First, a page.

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river_driver
09-04-2013, 06:53 AM
Not for me... it's for my kid.

The Boy has decided he wants to play trumpet in the school band. The school has a rental arrangement with some huge outfit upstate, where the student gets a 12 week trial on the instrument for a reasonable price. OK, fair enough, he has his trumpet and is happy and I think he will stick with it. So here's the rub: after the trial period, the rent-to-own period starts, and it's $30/month until I've shelled out $1,000!

From looking around online it seems like I could get a student trumpet probably for under $400 - but I don't have the foggiest idea how to go about evaluating a trumpet. What do I look for? What's a reliable brand? Does anyone around here even play trumpet? Help!

PTOEguy
09-04-2013, 08:32 AM
Is your son taking lessons? If so, his teacher may be able to help.

I'm not a trumpet player, but I played brass for years in college (euphonium - which has the same valve scheme as trumpet).

The things I'd research are:


- instrument bore - sometimes student models are narrow bore - takes less air, but tone can suffer.
- valves - should be smooth acting and feel solid
- intonation - there are trade-offs in intonation - the math doesn't work out perfectly for all standard fingering combinations - a better instrument will make it easier to play in tune.
- mouthpiece - mouthpieces are changeable - if your son is trying instruments remember the mouthpiece makes a big difference and it can be changed. There are a couple of mouthpiece standard descriptions - getting to know them will help.

river_driver
09-04-2013, 01:56 PM
Thanks for your quick reply! He is receiving instruction in school (band class 3x/week) so I will try talking to the band teacher.

Those tips give me something to work with; as I indicated I am completely at sea when it comes to brass. I'd feel pretty comfortable shopping for anything with strings, but the only experience I have with any instruments you blow into is harmonica.

river_driver
09-12-2013, 05:04 AM
Badabump!

Anybody else give me a little help? Thanks!

bnolsen
09-12-2013, 05:59 AM
Look locally for a used instrument store. There's one close to me and they carry TONS of student grade players. Likely their stock came from the local schools in the area.

river_driver
09-13-2013, 04:41 AM
Thanks bnolsen,
Finding trumpets isn't the part I'm having trouble with. I just have no idea how to tell if I'm looking at a good one or not.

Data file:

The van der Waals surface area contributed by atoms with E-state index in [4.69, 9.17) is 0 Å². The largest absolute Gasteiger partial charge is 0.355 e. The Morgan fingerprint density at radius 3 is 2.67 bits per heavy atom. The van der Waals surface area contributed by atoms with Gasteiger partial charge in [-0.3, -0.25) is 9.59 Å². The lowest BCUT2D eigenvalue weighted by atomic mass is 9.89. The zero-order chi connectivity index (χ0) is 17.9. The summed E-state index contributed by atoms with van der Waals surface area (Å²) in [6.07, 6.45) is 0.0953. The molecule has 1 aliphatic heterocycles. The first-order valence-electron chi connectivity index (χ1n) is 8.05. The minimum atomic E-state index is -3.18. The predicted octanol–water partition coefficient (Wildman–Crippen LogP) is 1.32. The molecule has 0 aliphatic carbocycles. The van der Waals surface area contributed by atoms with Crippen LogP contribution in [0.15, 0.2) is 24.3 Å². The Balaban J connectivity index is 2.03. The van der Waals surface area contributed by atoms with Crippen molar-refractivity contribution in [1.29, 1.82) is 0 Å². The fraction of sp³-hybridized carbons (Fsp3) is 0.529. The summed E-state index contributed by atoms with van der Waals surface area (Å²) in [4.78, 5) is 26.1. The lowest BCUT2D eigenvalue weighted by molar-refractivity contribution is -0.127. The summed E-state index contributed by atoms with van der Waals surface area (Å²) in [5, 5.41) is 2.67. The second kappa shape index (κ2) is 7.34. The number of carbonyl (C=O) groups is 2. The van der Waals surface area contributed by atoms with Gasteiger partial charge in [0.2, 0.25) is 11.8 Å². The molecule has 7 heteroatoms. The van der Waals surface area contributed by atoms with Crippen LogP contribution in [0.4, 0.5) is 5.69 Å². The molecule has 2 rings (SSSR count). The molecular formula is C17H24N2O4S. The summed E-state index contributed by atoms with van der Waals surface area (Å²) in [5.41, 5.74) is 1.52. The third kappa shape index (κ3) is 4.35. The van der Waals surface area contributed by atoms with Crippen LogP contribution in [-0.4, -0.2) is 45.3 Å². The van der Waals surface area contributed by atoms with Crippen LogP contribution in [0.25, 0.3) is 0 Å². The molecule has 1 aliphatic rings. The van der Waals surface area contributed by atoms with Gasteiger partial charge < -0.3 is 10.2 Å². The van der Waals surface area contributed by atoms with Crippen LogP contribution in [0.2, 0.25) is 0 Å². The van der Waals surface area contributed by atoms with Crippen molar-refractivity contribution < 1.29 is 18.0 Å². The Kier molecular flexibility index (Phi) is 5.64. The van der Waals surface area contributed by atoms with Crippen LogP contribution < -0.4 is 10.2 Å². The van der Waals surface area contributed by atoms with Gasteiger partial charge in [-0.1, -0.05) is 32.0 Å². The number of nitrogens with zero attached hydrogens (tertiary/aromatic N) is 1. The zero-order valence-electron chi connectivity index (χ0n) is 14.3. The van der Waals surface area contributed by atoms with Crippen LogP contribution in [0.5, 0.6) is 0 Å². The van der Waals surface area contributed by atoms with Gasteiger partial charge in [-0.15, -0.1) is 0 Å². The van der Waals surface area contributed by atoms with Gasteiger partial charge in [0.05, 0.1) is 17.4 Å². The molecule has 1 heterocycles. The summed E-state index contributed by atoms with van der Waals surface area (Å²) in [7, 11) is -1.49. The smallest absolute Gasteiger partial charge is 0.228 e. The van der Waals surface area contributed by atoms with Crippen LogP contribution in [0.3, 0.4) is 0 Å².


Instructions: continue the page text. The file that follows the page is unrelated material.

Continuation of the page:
Cheers,
r_d

dkame
09-13-2013, 06:57 AM
My son is going through the same thing. We are doing a month-to-month rental at $16-$22 /mo ($4 more for the damage insurance - figured that would be a good investment). We went down to the music store and he tried three different student models and chose the Bach one (made in China - but probably all of these student models are). I think a new one would be in the close to $400 range. I imagine that a used one would be a hundred or so less, depending on condition. He said this trumpet was a lot better than his school instrument, easier to play and the valves were smoother. If he continues on, we will probably buy the one he is renting now and then go from there. Just like ukes - you need to spend enough to get something that you will enjoy playing and make you want to play and practice more. And just like ukes, have your son try out a bunch of different models and choose the one that works best for him.

Skinny Money McGee
10-16-2013, 02:50 PM
You can buy a used "Olds" trumpet or cornet and have it refurbed. The Olds Student instruments built in the 50's through late 60's were really professional grade instruments compared to the 400 dollar junk produced today.

The equivalent Olds student horn today costs 1200+. Kanstul horns are a good example. Zig Kanstul designed and built the Olds student horns back in the day. This Kanstul horn is the same design as the 50's 60's Olds. http://kanstul.com/detail.php?pass_search=730.0000&pass_instrument=Cornet

You can pick up a nice Olds student horn for around 150 to 200 dollars, send it out for reconditioning like re-plating the valves, chem clean. etc... You will end up with a fabulous professional grade horn for 500 bucks.

river_driver
10-17-2013, 06:53 AM
Thanks for everyone's help.

The Boy is progressing pretty nicely on the trumpet, and we went shopping over the weekend. Spent about $500 and I feel like we found a good quality instrument that will last him a few years - and I think it's of better quality than the rental one.

And, I found out that he will inherit his great-grandfather's (antique, heirloom) trumpet in a couple years - so he will have a very good one in addition to having the student-grade one to honk around on.

coolkayaker1
10-17-2013, 07:01 AM
I agree with Olds brand.

I also suggest a cornet, which has a slightly shorter case and is easier to carry.

I played an Olds cornet back in the Chuck Mangione days. I stopped when the practicing was driving my parents up the walls, and because my lips buzzed like a honeybee when I was necking with my girlfiend in the basement.

How I even got a girlfriend as a cornet player remains a mystery to me.

(maybe it was the bee lips; when I quit band, she dumped me for the lead trombone player).